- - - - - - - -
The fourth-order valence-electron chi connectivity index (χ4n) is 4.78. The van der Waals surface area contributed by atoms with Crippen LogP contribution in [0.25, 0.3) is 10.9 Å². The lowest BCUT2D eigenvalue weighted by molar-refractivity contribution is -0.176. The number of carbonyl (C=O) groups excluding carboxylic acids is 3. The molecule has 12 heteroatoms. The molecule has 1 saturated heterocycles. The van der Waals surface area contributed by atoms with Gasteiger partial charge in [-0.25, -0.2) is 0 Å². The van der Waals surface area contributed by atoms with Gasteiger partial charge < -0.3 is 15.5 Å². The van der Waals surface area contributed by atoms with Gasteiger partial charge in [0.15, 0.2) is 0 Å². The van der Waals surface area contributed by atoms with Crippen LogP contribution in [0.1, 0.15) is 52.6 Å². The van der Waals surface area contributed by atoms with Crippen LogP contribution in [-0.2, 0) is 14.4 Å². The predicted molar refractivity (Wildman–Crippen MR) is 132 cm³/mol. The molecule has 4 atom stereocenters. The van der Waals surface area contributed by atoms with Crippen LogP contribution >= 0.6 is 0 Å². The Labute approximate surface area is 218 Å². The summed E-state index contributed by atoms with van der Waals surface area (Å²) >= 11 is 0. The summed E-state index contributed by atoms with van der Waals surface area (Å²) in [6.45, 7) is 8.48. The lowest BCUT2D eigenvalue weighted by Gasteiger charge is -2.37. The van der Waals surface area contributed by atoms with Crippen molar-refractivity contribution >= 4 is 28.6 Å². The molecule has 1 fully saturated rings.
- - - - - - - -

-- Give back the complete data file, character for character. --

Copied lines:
The fourth-order valence-electron chi connectivity index (χ4n) is 4.78. The van der Waals surface area contributed by atoms with Crippen LogP contribution in [0.25, 0.3) is 10.9 Å². The lowest BCUT2D eigenvalue weighted by molar-refractivity contribution is -0.176. The number of carbonyl (C=O) groups excluding carboxylic acids is 3. The molecule has 12 heteroatoms. The molecule has 1 saturated heterocycles. The van der Waals surface area contributed by atoms with Gasteiger partial charge in [-0.25, -0.2) is 0 Å². The van der Waals surface area contributed by atoms with Gasteiger partial charge < -0.3 is 15.5 Å². The van der Waals surface area contributed by atoms with Gasteiger partial charge in [0.15, 0.2) is 0 Å². The van der Waals surface area contributed by atoms with Crippen LogP contribution in [0.1, 0.15) is 52.6 Å². The van der Waals surface area contributed by atoms with Crippen LogP contribution in [-0.2, 0) is 14.4 Å². The predicted molar refractivity (Wildman–Crippen MR) is 132 cm³/mol. The molecule has 4 atom stereocenters. The van der Waals surface area contributed by atoms with Crippen LogP contribution >= 0.6 is 0 Å². The Labute approximate surface area is 218 Å². The summed E-state index contributed by atoms with van der Waals surface area (Å²) >= 11 is 0. The summed E-state index contributed by atoms with van der Waals surface area (Å²) in [6.45, 7) is 8.48. The lowest BCUT2D eigenvalue weighted by Gasteiger charge is -2.37. The van der Waals surface area contributed by atoms with Crippen molar-refractivity contribution >= 4 is 28.6 Å². The molecule has 1 fully saturated rings.